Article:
Facts are foundational objects of academia and science, more broadly we live in an information age where facts are everywhere. Given this, it might be assumed that facts travel easily over time and from one domain to another (from physics to biology, from economics to history, from academia to policymakers or to the public), that their travel is without complication. However, some simple reflection reveals that this is not the case – an obvious recent example would be the debate in the USA over climate change, where scientific facts about climate change found great difficulty in travelling successfully into the political domain. Thus, whilst it is often assumed that a fact is a fact is a fact, those who work across disciplinary boundaries are well aware that the life of a fact is not so simple. Our research project, ‘How Well Do Facts Travel’1, was designed as a ‘blue skies’ programme to think in broad terms about this issue. Its aim was to analyse how well facts travelled between and within disciplines and to examine why a fact considered acceptable in one context retains or loses its status as evidence in another. Our approach was via a body of case work. As well as the climate change one above, other examples investigated by the project include: technology transfer in rural India, cases as ‘fact carriers’ in contemporary medicine, the travel of facts about Ancient Greek architecture to nineteenth century architecture in the USA, the travel of small facts in bioinformatics, the travel over time of the ‘Alpha Male’ fact in romance novels, and how facts about rat pathology related to crowding travelled into many other domains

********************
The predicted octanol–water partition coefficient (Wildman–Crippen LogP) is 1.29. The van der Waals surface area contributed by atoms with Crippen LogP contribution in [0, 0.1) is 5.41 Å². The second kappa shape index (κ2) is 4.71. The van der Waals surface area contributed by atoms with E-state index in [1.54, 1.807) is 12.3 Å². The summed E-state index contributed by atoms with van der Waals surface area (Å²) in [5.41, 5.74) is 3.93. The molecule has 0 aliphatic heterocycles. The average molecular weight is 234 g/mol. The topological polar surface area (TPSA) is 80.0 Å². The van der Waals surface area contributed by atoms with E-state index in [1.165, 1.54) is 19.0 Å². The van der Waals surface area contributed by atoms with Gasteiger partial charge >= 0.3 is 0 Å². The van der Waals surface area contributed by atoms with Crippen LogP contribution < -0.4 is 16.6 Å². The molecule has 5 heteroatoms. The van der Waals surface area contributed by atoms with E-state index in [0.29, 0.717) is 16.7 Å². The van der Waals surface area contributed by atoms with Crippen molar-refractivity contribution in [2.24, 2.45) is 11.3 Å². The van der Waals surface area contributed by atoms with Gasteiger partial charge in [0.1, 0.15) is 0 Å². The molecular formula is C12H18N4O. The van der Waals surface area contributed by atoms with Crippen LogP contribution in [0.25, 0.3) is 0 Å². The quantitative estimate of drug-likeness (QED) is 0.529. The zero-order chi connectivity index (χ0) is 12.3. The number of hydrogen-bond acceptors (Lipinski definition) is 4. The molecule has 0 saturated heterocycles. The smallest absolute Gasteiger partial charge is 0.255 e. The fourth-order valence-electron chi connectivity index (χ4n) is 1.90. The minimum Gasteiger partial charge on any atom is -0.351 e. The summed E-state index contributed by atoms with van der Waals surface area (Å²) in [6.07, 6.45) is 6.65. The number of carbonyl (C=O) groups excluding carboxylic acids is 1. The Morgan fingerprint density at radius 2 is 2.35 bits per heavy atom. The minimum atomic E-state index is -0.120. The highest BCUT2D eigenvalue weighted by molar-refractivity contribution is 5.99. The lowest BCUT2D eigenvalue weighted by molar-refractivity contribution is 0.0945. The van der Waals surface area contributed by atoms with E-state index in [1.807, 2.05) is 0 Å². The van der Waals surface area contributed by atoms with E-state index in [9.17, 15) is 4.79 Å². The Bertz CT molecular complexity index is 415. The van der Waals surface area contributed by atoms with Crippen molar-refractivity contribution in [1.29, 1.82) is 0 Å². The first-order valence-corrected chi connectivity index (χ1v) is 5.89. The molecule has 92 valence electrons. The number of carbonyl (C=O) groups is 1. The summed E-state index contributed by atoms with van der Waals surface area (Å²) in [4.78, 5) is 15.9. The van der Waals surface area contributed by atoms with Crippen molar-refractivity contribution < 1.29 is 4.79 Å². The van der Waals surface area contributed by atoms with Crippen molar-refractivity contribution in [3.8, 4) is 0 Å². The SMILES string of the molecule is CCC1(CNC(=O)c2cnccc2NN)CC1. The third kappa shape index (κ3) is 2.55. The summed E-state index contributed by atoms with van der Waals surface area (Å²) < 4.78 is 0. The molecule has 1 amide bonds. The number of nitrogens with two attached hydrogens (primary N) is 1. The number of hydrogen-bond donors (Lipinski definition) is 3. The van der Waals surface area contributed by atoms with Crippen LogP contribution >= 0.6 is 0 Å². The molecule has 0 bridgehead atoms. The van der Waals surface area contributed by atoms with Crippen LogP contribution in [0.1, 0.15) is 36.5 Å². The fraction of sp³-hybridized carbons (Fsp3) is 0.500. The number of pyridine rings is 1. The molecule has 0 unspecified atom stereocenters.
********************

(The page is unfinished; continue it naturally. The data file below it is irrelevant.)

To submit an update or takedown request for this paper, please submit an Update/Correction/Removal Request.